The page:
Take 97-year-old Nisharat Kaur Matharu who has been cooking for a homeless shelter in Southall, London, during the pandemic.
Ms Matharu is at the age when she could put her feet up. But she believes as long as your hands and feet work, you should use them to serve others. The work is thus its own balm – a kind of meditation without the hard work of getting your mind to be still.
Then there's the dancing Sikh Hasmeet Singh Chandok who was often mistaken to be Muslim in Nova Scotia where he lives. To spread awareness, he started making bhangra videos which went viral. Instead of becoming bitter, he helped others and found happiness himself.
image copyrightGetty Imagesimage captionSikhism is the world's fifth-largest religion
The secret to being good is that it's actually a natural outcome of other behaviours and attitudes. Sikhs pray daily for two things.
The first is "sarbat da bhalla" or the welfare of all and by doing this, they accept all beings as worthy. This is the root of seva and why gurdwaras are open to all.
The second is eternal positivity – what they call "chardi kala". Sikhs chant these two words in every moment of life, when they visit the gurdwara, at weddings and celebrations and to each other when life deals them a blow.
The motivation for doing seva, thus, is to find purposeful happiness in our life.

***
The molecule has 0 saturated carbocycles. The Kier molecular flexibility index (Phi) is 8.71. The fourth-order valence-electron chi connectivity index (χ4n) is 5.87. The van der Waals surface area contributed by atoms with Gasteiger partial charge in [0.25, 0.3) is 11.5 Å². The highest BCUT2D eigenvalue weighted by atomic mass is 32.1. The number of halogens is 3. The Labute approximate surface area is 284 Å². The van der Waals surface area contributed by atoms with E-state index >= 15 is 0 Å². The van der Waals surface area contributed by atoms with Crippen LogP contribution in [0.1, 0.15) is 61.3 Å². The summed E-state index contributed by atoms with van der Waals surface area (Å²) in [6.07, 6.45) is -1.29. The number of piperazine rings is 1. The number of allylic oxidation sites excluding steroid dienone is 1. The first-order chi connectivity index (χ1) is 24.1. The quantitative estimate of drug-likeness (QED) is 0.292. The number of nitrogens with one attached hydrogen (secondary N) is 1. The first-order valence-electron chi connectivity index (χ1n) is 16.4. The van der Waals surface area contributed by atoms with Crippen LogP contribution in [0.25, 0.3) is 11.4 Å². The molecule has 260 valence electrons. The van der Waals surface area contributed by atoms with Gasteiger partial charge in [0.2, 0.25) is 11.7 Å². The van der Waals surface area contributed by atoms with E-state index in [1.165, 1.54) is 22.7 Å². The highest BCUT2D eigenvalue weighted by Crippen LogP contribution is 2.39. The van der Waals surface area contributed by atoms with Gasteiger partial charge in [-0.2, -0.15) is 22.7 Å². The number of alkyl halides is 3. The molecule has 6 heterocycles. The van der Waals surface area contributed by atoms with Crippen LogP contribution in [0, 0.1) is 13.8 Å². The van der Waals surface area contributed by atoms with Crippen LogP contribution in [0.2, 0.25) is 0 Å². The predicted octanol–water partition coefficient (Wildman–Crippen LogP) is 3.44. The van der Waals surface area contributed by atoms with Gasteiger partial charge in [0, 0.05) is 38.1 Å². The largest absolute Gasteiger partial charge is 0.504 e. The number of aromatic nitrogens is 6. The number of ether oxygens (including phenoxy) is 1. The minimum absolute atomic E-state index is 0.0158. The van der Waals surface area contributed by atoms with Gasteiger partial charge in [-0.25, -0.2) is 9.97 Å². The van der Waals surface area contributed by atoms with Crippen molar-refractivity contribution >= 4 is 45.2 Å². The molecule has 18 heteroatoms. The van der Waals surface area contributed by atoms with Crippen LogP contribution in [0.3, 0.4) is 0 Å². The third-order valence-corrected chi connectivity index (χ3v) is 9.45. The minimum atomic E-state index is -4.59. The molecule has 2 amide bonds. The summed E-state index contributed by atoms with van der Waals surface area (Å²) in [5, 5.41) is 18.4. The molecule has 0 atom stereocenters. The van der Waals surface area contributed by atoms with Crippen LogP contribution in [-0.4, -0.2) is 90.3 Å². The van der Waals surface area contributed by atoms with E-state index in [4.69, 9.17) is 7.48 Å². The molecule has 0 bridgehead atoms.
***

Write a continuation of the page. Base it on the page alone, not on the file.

Psychologists agree that we need two kinds of happiness to lead full lives.
Hedonistic happiness depends on external factors such as compliments or purchases or travel and eudaimonic – a greek work for happiness or welfare – happiness comes from learning a new skill, spending time with family or doing community service. Sikhs are adept at incorporating both.
media captionOne of the UK's largest Sikh Gurdwaras has reinvented itself as an emergency food operation
Does that mean all Sikhs are joyful and joy giving?
Certainly not. The community has seen excesses, patriarchy, crime – and these problems are as widespread among Sikhs as their virtues are. For instance, drug abuse and drug-related crimes are far higher in Punjab compared to other Indian states according to the The Punjab Opioid Dependence Survey conducted in 2015.
Sikhs are as flawed and as human as the rest of us and I don't want to argue that they are better than the rest of us. They aren't. However, the exhortations of their faith and their conditioning leads to a greater proportion of them doing good work than others.
In Sikhism, doing good turns into a celebration and not a duty. This is its secret. This is why Chandok makes his wonderful videos. Or why the Sikhs at the Indian farmers' protests against the new farm bills fed the police.
On the outside these acts of seva may look like grand selfless gestures but while practising them one experiences tranquillity and meaningful joy. It's a solution as extraordinary as it is simple.
Jasreen Mayal Khanna is the author of Seva: Sikh Secrets on How to Be Good in the Real World
media captionHow one Sikh temple is offering oxygen to all comers in the Indian state of Uttar Pradesh